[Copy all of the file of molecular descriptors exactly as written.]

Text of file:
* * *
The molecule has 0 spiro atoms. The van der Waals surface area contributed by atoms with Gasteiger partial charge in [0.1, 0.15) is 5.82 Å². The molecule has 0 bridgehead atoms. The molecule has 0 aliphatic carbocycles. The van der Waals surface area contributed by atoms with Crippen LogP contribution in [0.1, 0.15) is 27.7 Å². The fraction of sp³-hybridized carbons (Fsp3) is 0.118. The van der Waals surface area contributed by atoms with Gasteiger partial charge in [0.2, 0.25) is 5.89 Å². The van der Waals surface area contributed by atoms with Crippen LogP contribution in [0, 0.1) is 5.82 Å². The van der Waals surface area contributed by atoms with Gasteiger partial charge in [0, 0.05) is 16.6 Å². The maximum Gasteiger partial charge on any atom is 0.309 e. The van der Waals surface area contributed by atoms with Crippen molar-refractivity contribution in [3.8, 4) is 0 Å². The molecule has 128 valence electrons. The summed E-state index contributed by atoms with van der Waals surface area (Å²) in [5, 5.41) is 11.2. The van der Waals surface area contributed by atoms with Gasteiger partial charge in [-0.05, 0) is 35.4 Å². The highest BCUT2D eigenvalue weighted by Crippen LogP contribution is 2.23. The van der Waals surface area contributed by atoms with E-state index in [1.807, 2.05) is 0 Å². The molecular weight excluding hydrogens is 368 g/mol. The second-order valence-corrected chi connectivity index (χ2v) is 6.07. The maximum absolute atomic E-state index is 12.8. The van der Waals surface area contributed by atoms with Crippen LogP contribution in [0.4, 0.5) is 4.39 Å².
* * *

The molecule has 0 spiro atoms. The van der Waals surface area contributed by atoms with Gasteiger partial charge in [0.1, 0.15) is 5.82 Å². The molecule has 0 bridgehead atoms. The molecule has 0 aliphatic carbocycles. The van der Waals surface area contributed by atoms with Crippen LogP contribution in [0.1, 0.15) is 27.7 Å². The fraction of sp³-hybridized carbons (Fsp3) is 0.118. The van der Waals surface area contributed by atoms with Gasteiger partial charge in [0.2, 0.25) is 5.89 Å². The van der Waals surface area contributed by atoms with Crippen LogP contribution in [0, 0.1) is 5.82 Å². The van der Waals surface area contributed by atoms with Gasteiger partial charge in [0, 0.05) is 16.6 Å². The maximum Gasteiger partial charge on any atom is 0.309 e. The van der Waals surface area contributed by atoms with Crippen molar-refractivity contribution in [3.8, 4) is 0 Å². The molecule has 128 valence electrons. The summed E-state index contributed by atoms with van der Waals surface area (Å²) in [5, 5.41) is 11.2. The van der Waals surface area contributed by atoms with Gasteiger partial charge in [-0.05, 0) is 35.4 Å². The highest BCUT2D eigenvalue weighted by Crippen LogP contribution is 2.23. The van der Waals surface area contributed by atoms with E-state index in [1.807, 2.05) is 0 Å². The molecular weight excluding hydrogens is 368 g/mol. The second-order valence-corrected chi connectivity index (χ2v) is 6.07. The maximum absolute atomic E-state index is 12.8. The van der Waals surface area contributed by atoms with Crippen LogP contribution in [0.4, 0.5) is 4.39 Å².